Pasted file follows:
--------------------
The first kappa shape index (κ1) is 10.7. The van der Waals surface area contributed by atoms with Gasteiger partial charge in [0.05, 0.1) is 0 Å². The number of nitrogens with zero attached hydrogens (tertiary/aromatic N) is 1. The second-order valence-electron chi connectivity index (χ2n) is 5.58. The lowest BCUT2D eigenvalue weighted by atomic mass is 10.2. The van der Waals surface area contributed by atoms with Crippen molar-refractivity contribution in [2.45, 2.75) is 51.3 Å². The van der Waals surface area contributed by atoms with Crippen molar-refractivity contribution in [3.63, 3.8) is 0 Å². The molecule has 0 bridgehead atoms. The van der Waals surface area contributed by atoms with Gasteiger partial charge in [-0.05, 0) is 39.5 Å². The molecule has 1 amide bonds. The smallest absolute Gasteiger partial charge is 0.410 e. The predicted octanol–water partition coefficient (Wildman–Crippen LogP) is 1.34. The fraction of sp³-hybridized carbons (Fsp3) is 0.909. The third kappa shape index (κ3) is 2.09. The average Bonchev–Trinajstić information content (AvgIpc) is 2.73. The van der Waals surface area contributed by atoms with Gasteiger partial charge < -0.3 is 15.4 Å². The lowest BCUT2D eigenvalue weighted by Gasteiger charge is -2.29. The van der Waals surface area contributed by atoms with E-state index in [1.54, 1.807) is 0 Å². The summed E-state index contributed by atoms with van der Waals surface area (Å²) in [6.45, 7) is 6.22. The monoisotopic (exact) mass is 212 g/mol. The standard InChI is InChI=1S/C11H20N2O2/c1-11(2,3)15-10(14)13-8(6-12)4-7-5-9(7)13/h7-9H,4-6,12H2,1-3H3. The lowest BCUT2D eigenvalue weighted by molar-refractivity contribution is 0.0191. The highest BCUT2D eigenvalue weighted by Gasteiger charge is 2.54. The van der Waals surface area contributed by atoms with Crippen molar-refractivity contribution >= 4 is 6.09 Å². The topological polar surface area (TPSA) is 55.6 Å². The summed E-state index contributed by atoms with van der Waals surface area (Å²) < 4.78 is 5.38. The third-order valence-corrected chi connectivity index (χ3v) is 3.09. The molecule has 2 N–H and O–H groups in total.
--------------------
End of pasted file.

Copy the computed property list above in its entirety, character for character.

The first kappa shape index (κ1) is 10.7. The van der Waals surface area contributed by atoms with Gasteiger partial charge in [0.05, 0.1) is 0 Å². The number of nitrogens with zero attached hydrogens (tertiary/aromatic N) is 1. The second-order valence-electron chi connectivity index (χ2n) is 5.58. The lowest BCUT2D eigenvalue weighted by atomic mass is 10.2. The van der Waals surface area contributed by atoms with Crippen molar-refractivity contribution in [2.45, 2.75) is 51.3 Å². The van der Waals surface area contributed by atoms with Crippen molar-refractivity contribution in [3.63, 3.8) is 0 Å². The molecule has 0 bridgehead atoms. The van der Waals surface area contributed by atoms with Gasteiger partial charge in [-0.05, 0) is 39.5 Å². The molecule has 1 amide bonds. The smallest absolute Gasteiger partial charge is 0.410 e. The predicted octanol–water partition coefficient (Wildman–Crippen LogP) is 1.34. The fraction of sp³-hybridized carbons (Fsp3) is 0.909. The third kappa shape index (κ3) is 2.09. The average Bonchev–Trinajstić information content (AvgIpc) is 2.73. The van der Waals surface area contributed by atoms with Gasteiger partial charge < -0.3 is 15.4 Å². The lowest BCUT2D eigenvalue weighted by Gasteiger charge is -2.29. The van der Waals surface area contributed by atoms with E-state index in [1.54, 1.807) is 0 Å². The summed E-state index contributed by atoms with van der Waals surface area (Å²) in [6.45, 7) is 6.22. The monoisotopic (exact) mass is 212 g/mol. The standard InChI is InChI=1S/C11H20N2O2/c1-11(2,3)15-10(14)13-8(6-12)4-7-5-9(7)13/h7-9H,4-6,12H2,1-3H3. The lowest BCUT2D eigenvalue weighted by molar-refractivity contribution is 0.0191. The highest BCUT2D eigenvalue weighted by Gasteiger charge is 2.54. The van der Waals surface area contributed by atoms with Crippen molar-refractivity contribution >= 4 is 6.09 Å². The topological polar surface area (TPSA) is 55.6 Å². The summed E-state index contributed by atoms with van der Waals surface area (Å²) < 4.78 is 5.38. The third-order valence-corrected chi connectivity index (χ3v) is 3.09. The molecule has 2 N–H and O–H groups in total.